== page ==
Peter Cunningham, a participant in a P&W- funded writing workshop for cancer survivors at St. Luke's –Roosevelt Hospital  in New York City, writes about his experience in the workshop. Cunningham, originally from Scotland, just became a citizen of the US after living in this country for twenty-two years. A passionate founder and part owner of Absolutely Wild,  a New York City-based event design company, he was sidetracked last year by the discovery of stage-three rectal cancer. The resulting year of treatment forced him to step down from his position and focus on his own healing, spiritually and emotionally. He calls the cancer a life-giving experience. He is now not sure what he wants to do or be. Through what he calls "The Gift" of the Roosevelt Hospital Writers Workshop, he has found his voice in ink. He is in the process of writing a book about his experience with the goal of getting more people to "take their butt to get a colonoscopy."
Another hospital? I moaned to myself, as I slowly exited the elevator onto the first floor. Why did it have to be in a hospital? All my chemo senses were kicking into high gear. I took a deep breath and hoped this was going to be fun. I wandered down two wrong corridors and opened three wrong doors. Finally I made it to the Cancer Writing Workshop led by Sue Ribner. I was at the end of my treatment for rectal cancer and was hoping to meet some other men with the same diagnosis. But no, God had a better plan, as all God's plans are. She's funny that way. A conference table filled with women. Not for the first time in my life, I was the only male at the room. What could I possibly have in common with all these ladies? After a round of introductions, I quickly made it clear that I was not going to even try to balance out the energy levels. The damn chemo had made sure I did not have the strength to do that. Plus, I had grown enough in the past six months to know it did not really matter.
We began with some simple, fun writing exercises and then progressed to longer passages. Nothing about cancer, yippee! Lots of fun topics from the teacher and a great array of stories from each of the attendees. Some were more reticent to verbalize their jottings than others. Some more fatigued, some at the end of their treatment, and others in a chronic stage. All just happy to be alive and writing, no matter how bad it was. As the weeks progressed the topics raised more memories that we had all forgotten. Postcards, shoes, the softest thing, grandmother; something which is too small, memories of a bathing suit, swimming, hair, school prom, skin, voice, sex, trains, sleeping outdoors, a lover, romance, homage to your favorite body part, first memory, a scoundrel, a corsage, tea leaves, a bar of soap, how you would like to be remembered, learning to drive, kitchen table—and so the prompts went on. Each week a new thought would unravel and lead us to places we had put aside to deal with our most pressing needs in the now. The past was coming back to make us cry and to make us laugh. Always to make our writing richer. "Homework" was not a favored title and "work from home" eased some of the school-time angst. "Work from a bus" was always an option.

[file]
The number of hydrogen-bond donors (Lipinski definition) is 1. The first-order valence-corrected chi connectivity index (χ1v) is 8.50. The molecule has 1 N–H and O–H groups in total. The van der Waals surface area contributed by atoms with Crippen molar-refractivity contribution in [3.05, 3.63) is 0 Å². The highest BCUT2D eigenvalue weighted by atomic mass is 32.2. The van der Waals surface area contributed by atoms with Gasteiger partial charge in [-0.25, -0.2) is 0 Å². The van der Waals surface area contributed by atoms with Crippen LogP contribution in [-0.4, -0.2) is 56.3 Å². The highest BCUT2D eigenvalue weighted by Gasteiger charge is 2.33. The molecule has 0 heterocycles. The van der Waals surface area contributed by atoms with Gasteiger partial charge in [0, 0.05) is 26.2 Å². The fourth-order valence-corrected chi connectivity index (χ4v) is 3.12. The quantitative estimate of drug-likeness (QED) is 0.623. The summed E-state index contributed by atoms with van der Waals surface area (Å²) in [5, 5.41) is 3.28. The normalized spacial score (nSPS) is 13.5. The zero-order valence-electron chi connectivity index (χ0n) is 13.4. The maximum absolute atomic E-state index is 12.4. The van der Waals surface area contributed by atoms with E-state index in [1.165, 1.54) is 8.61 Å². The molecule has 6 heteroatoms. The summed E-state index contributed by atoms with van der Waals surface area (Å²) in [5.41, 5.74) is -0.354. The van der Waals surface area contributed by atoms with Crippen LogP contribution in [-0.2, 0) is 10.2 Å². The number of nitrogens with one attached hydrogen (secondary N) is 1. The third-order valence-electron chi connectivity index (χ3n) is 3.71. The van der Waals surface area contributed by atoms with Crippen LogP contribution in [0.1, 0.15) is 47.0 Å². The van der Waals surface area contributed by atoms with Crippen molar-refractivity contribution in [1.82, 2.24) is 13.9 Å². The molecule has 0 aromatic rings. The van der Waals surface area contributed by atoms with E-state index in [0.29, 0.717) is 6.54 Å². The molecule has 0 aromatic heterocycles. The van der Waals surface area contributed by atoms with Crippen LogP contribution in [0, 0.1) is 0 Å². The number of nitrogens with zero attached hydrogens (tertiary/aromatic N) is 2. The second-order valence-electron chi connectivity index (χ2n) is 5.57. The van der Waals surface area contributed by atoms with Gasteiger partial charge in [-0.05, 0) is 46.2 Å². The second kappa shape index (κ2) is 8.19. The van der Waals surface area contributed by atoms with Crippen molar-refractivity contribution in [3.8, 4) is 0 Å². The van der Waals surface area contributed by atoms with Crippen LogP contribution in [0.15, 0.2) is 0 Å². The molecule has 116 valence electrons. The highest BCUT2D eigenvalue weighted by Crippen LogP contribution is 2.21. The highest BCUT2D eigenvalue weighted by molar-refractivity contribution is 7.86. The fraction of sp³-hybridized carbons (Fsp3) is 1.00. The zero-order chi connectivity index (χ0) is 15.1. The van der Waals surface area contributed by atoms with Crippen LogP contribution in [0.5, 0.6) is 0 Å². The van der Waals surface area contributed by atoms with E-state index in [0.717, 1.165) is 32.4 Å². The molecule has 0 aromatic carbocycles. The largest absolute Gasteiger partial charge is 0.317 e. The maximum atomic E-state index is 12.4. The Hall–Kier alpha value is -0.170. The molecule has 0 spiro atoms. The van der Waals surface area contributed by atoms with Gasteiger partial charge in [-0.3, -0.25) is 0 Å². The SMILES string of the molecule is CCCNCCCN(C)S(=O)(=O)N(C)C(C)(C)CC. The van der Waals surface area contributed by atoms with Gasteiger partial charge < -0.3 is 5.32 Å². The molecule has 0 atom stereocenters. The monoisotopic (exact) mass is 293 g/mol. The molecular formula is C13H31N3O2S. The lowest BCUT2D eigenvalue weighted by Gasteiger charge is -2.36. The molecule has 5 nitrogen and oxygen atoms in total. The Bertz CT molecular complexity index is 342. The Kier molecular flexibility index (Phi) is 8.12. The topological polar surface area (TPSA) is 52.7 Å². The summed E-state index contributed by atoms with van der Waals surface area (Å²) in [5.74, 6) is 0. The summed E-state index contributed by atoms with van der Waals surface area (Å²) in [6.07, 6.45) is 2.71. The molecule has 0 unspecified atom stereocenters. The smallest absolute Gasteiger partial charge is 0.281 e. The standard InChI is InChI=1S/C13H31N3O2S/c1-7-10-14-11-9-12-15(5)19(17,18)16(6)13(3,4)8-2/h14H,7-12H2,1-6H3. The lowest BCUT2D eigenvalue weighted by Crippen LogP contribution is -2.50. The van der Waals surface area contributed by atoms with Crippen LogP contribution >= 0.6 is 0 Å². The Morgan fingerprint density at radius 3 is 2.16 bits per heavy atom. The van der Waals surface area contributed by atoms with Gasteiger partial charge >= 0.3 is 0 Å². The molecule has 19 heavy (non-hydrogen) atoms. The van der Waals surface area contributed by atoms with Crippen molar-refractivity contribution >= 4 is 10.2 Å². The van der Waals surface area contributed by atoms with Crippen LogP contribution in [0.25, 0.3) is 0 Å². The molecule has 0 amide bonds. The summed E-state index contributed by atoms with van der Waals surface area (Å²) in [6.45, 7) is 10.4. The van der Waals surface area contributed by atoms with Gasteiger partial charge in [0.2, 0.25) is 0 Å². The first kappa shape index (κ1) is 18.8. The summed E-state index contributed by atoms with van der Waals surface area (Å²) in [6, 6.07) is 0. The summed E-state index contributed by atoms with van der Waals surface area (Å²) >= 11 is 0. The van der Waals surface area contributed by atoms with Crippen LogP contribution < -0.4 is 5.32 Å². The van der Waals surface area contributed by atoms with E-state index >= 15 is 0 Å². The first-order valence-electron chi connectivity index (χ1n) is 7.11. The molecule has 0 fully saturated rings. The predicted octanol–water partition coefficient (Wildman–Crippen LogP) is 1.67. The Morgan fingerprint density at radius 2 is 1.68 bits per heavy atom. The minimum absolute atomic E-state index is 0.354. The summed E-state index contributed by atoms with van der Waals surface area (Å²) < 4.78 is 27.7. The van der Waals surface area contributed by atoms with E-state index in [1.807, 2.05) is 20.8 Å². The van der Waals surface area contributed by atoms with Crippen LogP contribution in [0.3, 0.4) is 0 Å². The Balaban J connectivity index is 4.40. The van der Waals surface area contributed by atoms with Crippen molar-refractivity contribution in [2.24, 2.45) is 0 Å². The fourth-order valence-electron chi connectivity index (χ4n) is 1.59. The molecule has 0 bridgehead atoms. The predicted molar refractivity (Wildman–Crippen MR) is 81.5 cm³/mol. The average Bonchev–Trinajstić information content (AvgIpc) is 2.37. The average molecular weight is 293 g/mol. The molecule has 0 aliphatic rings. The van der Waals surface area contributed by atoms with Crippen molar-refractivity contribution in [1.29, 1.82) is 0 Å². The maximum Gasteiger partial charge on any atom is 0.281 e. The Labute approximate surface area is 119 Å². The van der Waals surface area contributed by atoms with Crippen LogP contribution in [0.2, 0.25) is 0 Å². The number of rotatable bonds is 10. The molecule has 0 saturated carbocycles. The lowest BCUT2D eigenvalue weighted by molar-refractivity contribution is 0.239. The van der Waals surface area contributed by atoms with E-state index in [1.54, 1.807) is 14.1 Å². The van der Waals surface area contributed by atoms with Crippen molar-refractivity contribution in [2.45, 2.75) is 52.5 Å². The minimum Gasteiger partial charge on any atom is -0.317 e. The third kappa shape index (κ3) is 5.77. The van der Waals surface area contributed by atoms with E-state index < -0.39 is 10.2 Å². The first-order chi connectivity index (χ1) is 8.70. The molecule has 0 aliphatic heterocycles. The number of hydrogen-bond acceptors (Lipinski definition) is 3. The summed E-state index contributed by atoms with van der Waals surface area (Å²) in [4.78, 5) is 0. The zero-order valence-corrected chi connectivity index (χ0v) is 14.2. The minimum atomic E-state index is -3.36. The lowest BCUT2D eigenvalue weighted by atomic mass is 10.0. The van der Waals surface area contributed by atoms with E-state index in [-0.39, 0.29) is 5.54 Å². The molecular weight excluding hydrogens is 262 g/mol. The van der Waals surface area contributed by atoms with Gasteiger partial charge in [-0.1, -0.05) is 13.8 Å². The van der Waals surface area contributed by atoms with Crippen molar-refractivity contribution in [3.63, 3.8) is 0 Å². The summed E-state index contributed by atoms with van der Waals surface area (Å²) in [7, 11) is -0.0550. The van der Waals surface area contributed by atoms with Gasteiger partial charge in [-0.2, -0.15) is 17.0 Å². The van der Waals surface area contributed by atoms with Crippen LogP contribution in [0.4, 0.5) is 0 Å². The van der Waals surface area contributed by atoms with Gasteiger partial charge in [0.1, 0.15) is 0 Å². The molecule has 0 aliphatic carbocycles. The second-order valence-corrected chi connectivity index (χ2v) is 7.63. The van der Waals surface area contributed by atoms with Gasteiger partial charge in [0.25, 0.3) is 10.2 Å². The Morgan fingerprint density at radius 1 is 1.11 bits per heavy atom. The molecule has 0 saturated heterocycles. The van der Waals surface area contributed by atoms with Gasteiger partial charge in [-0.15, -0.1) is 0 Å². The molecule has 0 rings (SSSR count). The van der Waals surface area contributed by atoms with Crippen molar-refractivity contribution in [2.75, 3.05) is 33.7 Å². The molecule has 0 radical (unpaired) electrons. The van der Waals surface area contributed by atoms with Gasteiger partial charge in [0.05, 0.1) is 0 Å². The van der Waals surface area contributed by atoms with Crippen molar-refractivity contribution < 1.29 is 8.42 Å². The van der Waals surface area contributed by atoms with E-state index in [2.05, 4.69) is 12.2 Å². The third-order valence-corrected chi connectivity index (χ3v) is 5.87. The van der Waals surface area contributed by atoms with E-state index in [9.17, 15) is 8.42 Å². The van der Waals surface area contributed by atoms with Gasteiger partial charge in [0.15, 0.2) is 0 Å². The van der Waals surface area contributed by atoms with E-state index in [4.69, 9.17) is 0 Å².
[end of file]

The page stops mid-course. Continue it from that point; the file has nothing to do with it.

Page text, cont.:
As the weeks hurried by, we, the seven scribblers, opened up, and instead of people dealing with cancer we became human beings with stories to tell, to voice. Cancer was on the back burner for two hours each week and we reveled in the escapism. Slowly but surely the single paragraphs became passages, the details enhanced, and our weakened bodies emboldened. Wondrous phrases flowed onto the pages: "bubbling naughtiness," "mad cap cackles," and "my heart was racing and the super was pacing" were among the many. We were becoming writers, if only in our own minds. On occasions, someone had to miss a session. Silently and deep down we all knew why and we were relieved to see them return the next week. We have found our voices in a place where we did not leave them. We are stronger in ink and more assured that nothing is certain. An unspoken bond bubbles between the pages and the conference room seats. We are united in moving through the different stages presented to us each day. We are able to help each other grow and bring out our unspoken best in just 120 minutes. No battles, no fighting. Just being. No therapy needed today.
Photo: Peter Cunningham. Photo Credit: Peter Cunningham.
Support for Readings/Workshops  in New York City is provided, in part, by funds from the New York State Council on the Arts,  and the New York City Department of Cultural Affairs , with additional support from the Louis & Anne Abrons Foundation, the Axe-Houghton Foundation, the A.K. Starr Charitable Trust, and the Friends of Poets & Writers.